She remembers a city with five grocery stores, 16 car dealers, and 17 churches. The population dwindled from a peak 22,000 to just shy of 7,000, and most businesses disappeared with the people.
“When I ran for office my motto was that we will never bring back the Clairton we had, but that we can make today's Clairton the best it can be,” she said. “These businesses are helping. They're bringing life to buildings that would be empty. They're serving our residents.”
Roger Mount, a Harrisburg area native raising his family in Glassport, took over a barber shop along N. State Street, where the former owner retired.
Roger's Classic Cuts caters to everyone with a variety of styles available for any type of hair.
Mount has been in the area for nine years and worked with another barber in North Versailles Township before branching out on his own — a project he said is more difficult than he imagined.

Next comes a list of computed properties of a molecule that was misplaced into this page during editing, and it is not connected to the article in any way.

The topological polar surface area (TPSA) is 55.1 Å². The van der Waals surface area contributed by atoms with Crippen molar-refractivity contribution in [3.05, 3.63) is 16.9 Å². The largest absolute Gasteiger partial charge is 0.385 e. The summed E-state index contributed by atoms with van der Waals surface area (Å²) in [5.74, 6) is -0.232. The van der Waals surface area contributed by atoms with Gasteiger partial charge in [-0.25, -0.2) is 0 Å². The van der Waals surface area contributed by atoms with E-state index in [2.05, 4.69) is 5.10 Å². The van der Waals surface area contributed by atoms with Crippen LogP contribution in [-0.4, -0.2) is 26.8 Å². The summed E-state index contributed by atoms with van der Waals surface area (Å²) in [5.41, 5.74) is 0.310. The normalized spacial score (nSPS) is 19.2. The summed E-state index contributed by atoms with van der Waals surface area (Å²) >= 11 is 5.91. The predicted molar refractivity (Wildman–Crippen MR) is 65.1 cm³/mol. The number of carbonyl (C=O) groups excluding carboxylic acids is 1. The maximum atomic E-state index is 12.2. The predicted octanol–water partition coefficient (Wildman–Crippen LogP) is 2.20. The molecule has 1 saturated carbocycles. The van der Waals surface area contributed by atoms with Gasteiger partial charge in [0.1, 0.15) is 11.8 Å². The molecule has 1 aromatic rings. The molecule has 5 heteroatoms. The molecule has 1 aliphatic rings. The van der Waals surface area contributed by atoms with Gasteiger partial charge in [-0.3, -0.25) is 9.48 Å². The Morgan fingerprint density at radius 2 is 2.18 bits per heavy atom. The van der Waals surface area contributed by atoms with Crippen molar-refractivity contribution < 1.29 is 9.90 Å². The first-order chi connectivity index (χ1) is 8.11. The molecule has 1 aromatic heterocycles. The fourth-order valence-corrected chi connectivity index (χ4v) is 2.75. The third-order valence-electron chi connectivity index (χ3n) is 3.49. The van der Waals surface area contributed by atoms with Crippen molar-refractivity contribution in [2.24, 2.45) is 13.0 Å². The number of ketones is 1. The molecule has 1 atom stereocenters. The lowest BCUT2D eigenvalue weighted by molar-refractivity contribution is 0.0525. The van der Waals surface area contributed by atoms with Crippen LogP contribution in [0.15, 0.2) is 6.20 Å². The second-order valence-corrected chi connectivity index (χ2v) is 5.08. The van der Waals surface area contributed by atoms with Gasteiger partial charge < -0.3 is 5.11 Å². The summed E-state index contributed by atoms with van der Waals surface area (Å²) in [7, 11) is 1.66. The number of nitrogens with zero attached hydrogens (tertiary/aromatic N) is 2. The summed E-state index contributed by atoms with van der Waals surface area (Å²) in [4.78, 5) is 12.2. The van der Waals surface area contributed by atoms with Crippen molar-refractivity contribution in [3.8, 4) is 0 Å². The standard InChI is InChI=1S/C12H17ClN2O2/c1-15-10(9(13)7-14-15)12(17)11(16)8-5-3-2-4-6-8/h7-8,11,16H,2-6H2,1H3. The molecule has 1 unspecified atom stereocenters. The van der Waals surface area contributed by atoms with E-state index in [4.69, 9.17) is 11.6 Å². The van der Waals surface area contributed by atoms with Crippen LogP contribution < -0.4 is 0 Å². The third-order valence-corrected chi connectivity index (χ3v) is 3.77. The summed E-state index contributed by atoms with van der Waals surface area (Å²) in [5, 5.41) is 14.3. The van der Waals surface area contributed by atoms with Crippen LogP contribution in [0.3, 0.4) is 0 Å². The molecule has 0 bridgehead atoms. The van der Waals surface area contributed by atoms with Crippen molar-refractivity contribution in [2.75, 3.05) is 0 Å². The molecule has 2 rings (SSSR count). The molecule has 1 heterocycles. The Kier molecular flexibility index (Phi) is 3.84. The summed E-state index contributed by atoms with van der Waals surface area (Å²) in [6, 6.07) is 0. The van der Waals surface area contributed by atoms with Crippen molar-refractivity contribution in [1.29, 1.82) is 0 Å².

“I'm starting out slow,” he said. “People are reluctant to change. This shop went from a little Italian guy to a big, tattooed biker.”
Mount guaranteed that people who give him a chance will appreciate his work. “I love to cut hair,” he said. “I've tried other jobs, and I don't like doing the same thing day in and day out. This is different. It's not monotonous and you meet so many different people.”
While he is taking a financial step backward initially, Mount said he hopes business picks up soon, especially with other businesses moving in to the blocks around his.
Planet Tattoo, opened by Clairton native Don Nevills, changed hands in August to one of its primary artists, Richie Lattanzi.